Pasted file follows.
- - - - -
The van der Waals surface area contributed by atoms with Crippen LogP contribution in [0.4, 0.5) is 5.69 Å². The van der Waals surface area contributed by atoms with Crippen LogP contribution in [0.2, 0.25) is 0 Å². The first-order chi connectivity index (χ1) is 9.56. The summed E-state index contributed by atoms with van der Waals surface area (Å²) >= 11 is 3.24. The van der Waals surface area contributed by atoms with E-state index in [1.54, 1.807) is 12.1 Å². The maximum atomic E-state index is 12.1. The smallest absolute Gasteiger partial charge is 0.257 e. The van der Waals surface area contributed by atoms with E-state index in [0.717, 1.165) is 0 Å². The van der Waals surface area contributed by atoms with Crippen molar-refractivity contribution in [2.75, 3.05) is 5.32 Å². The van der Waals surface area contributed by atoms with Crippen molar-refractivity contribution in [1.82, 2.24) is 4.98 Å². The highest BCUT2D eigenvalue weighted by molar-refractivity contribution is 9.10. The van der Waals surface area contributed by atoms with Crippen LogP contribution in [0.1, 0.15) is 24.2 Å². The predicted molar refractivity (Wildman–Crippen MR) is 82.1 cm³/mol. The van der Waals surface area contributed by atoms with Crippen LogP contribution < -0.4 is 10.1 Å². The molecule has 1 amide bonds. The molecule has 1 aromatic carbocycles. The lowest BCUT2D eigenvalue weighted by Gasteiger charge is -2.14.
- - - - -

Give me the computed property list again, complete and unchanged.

The van der Waals surface area contributed by atoms with Crippen LogP contribution in [0.4, 0.5) is 5.69 Å². The van der Waals surface area contributed by atoms with Crippen LogP contribution in [0.2, 0.25) is 0 Å². The first-order chi connectivity index (χ1) is 9.56. The summed E-state index contributed by atoms with van der Waals surface area (Å²) >= 11 is 3.24. The van der Waals surface area contributed by atoms with E-state index in [1.54, 1.807) is 12.1 Å². The maximum atomic E-state index is 12.1. The smallest absolute Gasteiger partial charge is 0.257 e. The van der Waals surface area contributed by atoms with E-state index in [0.717, 1.165) is 0 Å². The van der Waals surface area contributed by atoms with Crippen molar-refractivity contribution in [2.75, 3.05) is 5.32 Å². The van der Waals surface area contributed by atoms with Crippen molar-refractivity contribution in [1.82, 2.24) is 4.98 Å². The highest BCUT2D eigenvalue weighted by molar-refractivity contribution is 9.10. The van der Waals surface area contributed by atoms with Crippen LogP contribution in [0.1, 0.15) is 24.2 Å². The predicted molar refractivity (Wildman–Crippen MR) is 82.1 cm³/mol. The van der Waals surface area contributed by atoms with Crippen LogP contribution < -0.4 is 10.1 Å². The molecule has 1 amide bonds. The molecule has 1 aromatic carbocycles. The lowest BCUT2D eigenvalue weighted by Gasteiger charge is -2.14.